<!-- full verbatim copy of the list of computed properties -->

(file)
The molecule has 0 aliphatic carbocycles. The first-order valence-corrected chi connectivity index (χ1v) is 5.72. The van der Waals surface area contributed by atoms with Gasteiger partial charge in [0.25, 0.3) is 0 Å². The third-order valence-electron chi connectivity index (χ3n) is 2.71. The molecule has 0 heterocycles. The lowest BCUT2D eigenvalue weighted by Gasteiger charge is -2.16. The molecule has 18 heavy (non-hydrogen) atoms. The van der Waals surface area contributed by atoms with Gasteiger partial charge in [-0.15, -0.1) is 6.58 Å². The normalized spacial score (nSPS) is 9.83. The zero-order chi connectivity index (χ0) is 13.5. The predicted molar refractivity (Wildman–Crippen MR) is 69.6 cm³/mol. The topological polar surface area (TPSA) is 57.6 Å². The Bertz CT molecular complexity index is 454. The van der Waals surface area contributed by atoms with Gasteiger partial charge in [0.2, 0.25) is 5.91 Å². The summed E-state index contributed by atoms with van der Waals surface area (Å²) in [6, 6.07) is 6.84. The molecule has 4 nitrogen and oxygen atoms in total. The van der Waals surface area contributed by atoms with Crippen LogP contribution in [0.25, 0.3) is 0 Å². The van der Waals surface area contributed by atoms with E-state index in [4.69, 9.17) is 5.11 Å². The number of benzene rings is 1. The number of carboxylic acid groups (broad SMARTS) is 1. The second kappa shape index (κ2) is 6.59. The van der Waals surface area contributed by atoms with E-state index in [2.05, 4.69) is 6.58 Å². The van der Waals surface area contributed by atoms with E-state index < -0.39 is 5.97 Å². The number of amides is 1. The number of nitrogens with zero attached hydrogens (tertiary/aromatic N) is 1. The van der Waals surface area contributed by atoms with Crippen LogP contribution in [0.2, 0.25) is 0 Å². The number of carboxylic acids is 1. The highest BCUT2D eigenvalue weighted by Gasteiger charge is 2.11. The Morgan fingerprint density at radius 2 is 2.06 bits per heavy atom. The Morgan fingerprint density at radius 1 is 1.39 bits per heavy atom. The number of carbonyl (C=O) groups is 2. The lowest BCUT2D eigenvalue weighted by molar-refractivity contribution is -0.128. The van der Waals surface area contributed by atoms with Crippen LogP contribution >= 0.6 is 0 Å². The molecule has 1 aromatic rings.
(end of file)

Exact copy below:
The molecule has 0 aliphatic carbocycles. The first-order valence-corrected chi connectivity index (χ1v) is 5.72. The van der Waals surface area contributed by atoms with Gasteiger partial charge in [0.25, 0.3) is 0 Å². The third-order valence-electron chi connectivity index (χ3n) is 2.71. The molecule has 0 heterocycles. The lowest BCUT2D eigenvalue weighted by Gasteiger charge is -2.16. The molecule has 18 heavy (non-hydrogen) atoms. The van der Waals surface area contributed by atoms with Gasteiger partial charge in [-0.15, -0.1) is 6.58 Å². The normalized spacial score (nSPS) is 9.83. The zero-order chi connectivity index (χ0) is 13.5. The predicted molar refractivity (Wildman–Crippen MR) is 69.6 cm³/mol. The topological polar surface area (TPSA) is 57.6 Å². The Bertz CT molecular complexity index is 454. The van der Waals surface area contributed by atoms with Gasteiger partial charge in [0.2, 0.25) is 5.91 Å². The summed E-state index contributed by atoms with van der Waals surface area (Å²) in [6, 6.07) is 6.84. The molecule has 4 nitrogen and oxygen atoms in total. The van der Waals surface area contributed by atoms with Crippen LogP contribution in [0.25, 0.3) is 0 Å². The van der Waals surface area contributed by atoms with E-state index in [4.69, 9.17) is 5.11 Å². The number of benzene rings is 1. The number of carboxylic acid groups (broad SMARTS) is 1. The second kappa shape index (κ2) is 6.59. The van der Waals surface area contributed by atoms with E-state index in [2.05, 4.69) is 6.58 Å². The van der Waals surface area contributed by atoms with E-state index < -0.39 is 5.97 Å². The number of amides is 1. The number of nitrogens with zero attached hydrogens (tertiary/aromatic N) is 1. The van der Waals surface area contributed by atoms with Crippen LogP contribution in [0.2, 0.25) is 0 Å². The number of carboxylic acids is 1. The highest BCUT2D eigenvalue weighted by Gasteiger charge is 2.11. The Morgan fingerprint density at radius 2 is 2.06 bits per heavy atom. The Morgan fingerprint density at radius 1 is 1.39 bits per heavy atom. The number of carbonyl (C=O) groups is 2. The lowest BCUT2D eigenvalue weighted by molar-refractivity contribution is -0.128. The van der Waals surface area contributed by atoms with Crippen LogP contribution >= 0.6 is 0 Å². The molecule has 1 aromatic rings.